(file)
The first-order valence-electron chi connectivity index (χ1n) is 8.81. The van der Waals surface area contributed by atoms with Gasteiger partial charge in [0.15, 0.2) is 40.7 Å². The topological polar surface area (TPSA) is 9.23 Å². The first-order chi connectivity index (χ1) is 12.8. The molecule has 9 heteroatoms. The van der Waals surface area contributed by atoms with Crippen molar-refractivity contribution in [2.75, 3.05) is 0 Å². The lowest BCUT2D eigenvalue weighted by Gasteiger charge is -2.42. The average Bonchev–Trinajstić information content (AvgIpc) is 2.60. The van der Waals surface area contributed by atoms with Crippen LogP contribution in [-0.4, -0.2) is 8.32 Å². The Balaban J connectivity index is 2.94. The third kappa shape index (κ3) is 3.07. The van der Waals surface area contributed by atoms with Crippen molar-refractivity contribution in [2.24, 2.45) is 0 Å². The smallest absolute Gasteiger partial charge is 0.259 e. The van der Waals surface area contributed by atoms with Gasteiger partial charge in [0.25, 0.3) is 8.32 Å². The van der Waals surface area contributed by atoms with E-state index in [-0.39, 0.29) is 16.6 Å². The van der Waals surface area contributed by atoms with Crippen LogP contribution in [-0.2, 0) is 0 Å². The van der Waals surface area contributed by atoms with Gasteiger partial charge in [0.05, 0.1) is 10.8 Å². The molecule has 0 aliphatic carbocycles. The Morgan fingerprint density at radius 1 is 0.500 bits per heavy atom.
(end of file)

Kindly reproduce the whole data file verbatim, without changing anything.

The first-order valence-electron chi connectivity index (χ1n) is 8.81. The van der Waals surface area contributed by atoms with Gasteiger partial charge in [0.15, 0.2) is 40.7 Å². The topological polar surface area (TPSA) is 9.23 Å². The first-order chi connectivity index (χ1) is 12.8. The molecule has 9 heteroatoms. The van der Waals surface area contributed by atoms with Crippen molar-refractivity contribution in [2.75, 3.05) is 0 Å². The lowest BCUT2D eigenvalue weighted by Gasteiger charge is -2.42. The average Bonchev–Trinajstić information content (AvgIpc) is 2.60. The van der Waals surface area contributed by atoms with Crippen LogP contribution in [-0.4, -0.2) is 8.32 Å². The Balaban J connectivity index is 2.94. The third kappa shape index (κ3) is 3.07. The van der Waals surface area contributed by atoms with Crippen molar-refractivity contribution in [2.24, 2.45) is 0 Å². The smallest absolute Gasteiger partial charge is 0.259 e. The van der Waals surface area contributed by atoms with Gasteiger partial charge in [0.25, 0.3) is 8.32 Å². The van der Waals surface area contributed by atoms with E-state index in [-0.39, 0.29) is 16.6 Å². The van der Waals surface area contributed by atoms with Crippen LogP contribution in [-0.2, 0) is 0 Å². The van der Waals surface area contributed by atoms with Gasteiger partial charge in [0.05, 0.1) is 10.8 Å². The molecule has 0 aliphatic carbocycles. The Morgan fingerprint density at radius 1 is 0.500 bits per heavy atom.